Letter: Churchill misquoted in Trump's defense

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To the Editor:

On Sept. 10 President Trump proclaimed that his reaction to the terrible threat of COVID 19 was the same as the great conservative leader Winston Churchill's message to the British people when they faced a life or death situation, "Keep calm and carry on." It was not what Churchill said. Knowing what he did say is important.

The year was 1940. The German tank blitzkrieg (lightning war) had raced across France and that British ally had surrendered. A major part of the British army had escaped being trapped on the French shore as hundreds of fishing, tug, ferry, and big and small pleasure boats braved the English Channel to rescue them, but they had left their tanks and heavy artillery behind. The Soviet Union, Italy, and Japan had pacts with Germany. The United States was declaring itself to be neutral. The British with their emaciated army were on their own. The German Luftwaffe (air force) had been bombing the RAF (Royal Air Force) bases, destroying planes on the ground, runways, and repair facilities. The RAF was on its last legs. German troops were massed on the channel coast making their last preparations for invasion.

Churchill addressed Parliament and the nation. He did not call on them to keep calm and carry on as if nothing was different. He did not adopt Mr. Trump's stated alternative course of action, he did not scream and jump up and down. He delivered a speech in a strong and sober voice. The speech included the three parts that a true leader has to include. First, he told the truth about the seriousness of the situation. Second, he assured the nation that they could succeed if they were united and everyone did his or her part. The speech was peppered with the word, "We." Third, he gave them a plan of action, saying that, we will fight them on the oceans, we will fight them on the beaches, we will fight them in the hedgerows, we will never surrender.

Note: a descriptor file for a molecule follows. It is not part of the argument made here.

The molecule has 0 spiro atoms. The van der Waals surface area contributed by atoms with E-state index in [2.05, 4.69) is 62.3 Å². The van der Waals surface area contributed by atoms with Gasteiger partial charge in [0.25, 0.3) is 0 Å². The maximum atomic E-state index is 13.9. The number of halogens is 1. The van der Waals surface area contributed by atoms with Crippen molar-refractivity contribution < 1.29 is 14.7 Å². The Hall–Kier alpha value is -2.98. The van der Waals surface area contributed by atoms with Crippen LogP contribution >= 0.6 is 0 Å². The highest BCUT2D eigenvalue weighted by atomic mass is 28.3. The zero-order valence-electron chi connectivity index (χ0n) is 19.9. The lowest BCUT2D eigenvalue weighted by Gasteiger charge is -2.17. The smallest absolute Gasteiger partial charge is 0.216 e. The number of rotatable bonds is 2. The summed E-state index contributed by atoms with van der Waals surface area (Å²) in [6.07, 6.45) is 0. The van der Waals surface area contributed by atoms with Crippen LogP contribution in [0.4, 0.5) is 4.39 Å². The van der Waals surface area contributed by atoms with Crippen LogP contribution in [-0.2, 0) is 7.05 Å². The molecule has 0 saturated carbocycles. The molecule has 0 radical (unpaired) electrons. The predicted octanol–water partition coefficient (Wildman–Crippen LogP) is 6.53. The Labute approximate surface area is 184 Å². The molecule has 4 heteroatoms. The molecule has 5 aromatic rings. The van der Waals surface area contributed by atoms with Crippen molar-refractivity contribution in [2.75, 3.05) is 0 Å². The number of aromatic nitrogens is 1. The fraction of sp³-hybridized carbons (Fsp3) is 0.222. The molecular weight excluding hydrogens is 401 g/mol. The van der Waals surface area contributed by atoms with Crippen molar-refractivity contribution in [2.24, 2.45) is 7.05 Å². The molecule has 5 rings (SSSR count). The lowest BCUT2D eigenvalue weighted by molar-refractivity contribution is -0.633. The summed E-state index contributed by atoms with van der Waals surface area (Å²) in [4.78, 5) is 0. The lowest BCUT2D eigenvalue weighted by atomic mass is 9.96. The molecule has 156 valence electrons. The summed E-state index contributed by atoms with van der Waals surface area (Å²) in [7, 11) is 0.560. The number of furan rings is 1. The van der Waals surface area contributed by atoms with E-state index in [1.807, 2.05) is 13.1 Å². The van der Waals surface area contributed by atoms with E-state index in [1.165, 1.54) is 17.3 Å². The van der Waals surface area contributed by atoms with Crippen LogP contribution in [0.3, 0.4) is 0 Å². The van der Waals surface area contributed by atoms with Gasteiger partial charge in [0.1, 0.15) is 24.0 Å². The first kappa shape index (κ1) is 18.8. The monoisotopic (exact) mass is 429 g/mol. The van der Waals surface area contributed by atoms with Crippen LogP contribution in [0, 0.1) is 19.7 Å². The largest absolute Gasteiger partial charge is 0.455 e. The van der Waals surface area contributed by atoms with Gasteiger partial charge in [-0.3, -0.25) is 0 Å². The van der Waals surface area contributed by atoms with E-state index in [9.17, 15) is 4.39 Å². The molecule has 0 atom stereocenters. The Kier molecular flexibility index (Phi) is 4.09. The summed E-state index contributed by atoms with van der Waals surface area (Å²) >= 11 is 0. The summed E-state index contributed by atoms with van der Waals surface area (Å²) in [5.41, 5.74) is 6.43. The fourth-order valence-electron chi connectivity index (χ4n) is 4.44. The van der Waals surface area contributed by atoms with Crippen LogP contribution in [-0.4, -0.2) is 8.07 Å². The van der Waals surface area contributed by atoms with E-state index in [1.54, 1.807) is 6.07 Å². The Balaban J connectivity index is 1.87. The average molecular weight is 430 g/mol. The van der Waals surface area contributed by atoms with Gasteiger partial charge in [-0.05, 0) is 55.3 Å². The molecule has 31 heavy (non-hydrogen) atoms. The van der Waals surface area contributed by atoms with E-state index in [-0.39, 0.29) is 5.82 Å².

Germany never did invade. One important reason is interesting. The battered British managed to get bombers over Germany where they dropped their loads on Berlin and other cities. Hitler took it as a personal insult and vowed revenge. Disregarding the military experts he had his bombers shift from targeting airfields to bombing London and other cities. The destruction and loss of life were terrible but the RAF, no longer bombed, could rebuild its bases and restock its fleets. They began to challenge Germany for control of the air over the island. Invasion of a determined island without control of the air became a chancy thing for Germany and the massed forces were diverted to their eastern front.

David A. Durfee,

Bennington

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